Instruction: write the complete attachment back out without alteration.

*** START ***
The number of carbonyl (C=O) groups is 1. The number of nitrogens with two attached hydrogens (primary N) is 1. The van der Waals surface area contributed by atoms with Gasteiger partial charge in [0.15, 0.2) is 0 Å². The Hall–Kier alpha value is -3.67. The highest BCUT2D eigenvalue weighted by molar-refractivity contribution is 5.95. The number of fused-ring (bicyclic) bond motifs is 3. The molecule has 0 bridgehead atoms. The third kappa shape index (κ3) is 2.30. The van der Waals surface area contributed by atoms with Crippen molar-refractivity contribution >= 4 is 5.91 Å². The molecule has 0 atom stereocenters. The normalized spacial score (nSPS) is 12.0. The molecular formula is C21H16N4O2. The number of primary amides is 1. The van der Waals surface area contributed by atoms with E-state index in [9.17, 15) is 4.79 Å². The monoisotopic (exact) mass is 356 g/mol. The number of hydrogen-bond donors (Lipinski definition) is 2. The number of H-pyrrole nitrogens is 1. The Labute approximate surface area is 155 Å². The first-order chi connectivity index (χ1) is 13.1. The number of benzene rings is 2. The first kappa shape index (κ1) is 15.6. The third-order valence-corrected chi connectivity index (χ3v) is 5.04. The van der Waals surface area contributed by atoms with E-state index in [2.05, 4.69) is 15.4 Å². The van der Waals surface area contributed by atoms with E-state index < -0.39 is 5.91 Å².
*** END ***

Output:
The number of carbonyl (C=O) groups is 1. The number of nitrogens with two attached hydrogens (primary N) is 1. The van der Waals surface area contributed by atoms with Gasteiger partial charge in [0.15, 0.2) is 0 Å². The Hall–Kier alpha value is -3.67. The highest BCUT2D eigenvalue weighted by molar-refractivity contribution is 5.95. The number of fused-ring (bicyclic) bond motifs is 3. The molecule has 0 bridgehead atoms. The third kappa shape index (κ3) is 2.30. The van der Waals surface area contributed by atoms with Crippen molar-refractivity contribution >= 4 is 5.91 Å². The molecule has 0 atom stereocenters. The normalized spacial score (nSPS) is 12.0. The molecular formula is C21H16N4O2. The number of primary amides is 1. The van der Waals surface area contributed by atoms with E-state index in [9.17, 15) is 4.79 Å². The monoisotopic (exact) mass is 356 g/mol. The number of hydrogen-bond donors (Lipinski definition) is 2. The number of H-pyrrole nitrogens is 1. The Labute approximate surface area is 155 Å². The first-order chi connectivity index (χ1) is 13.1. The number of benzene rings is 2. The first kappa shape index (κ1) is 15.6. The third-order valence-corrected chi connectivity index (χ3v) is 5.04. The van der Waals surface area contributed by atoms with E-state index in [2.05, 4.69) is 15.4 Å². The van der Waals surface area contributed by atoms with E-state index < -0.39 is 5.91 Å².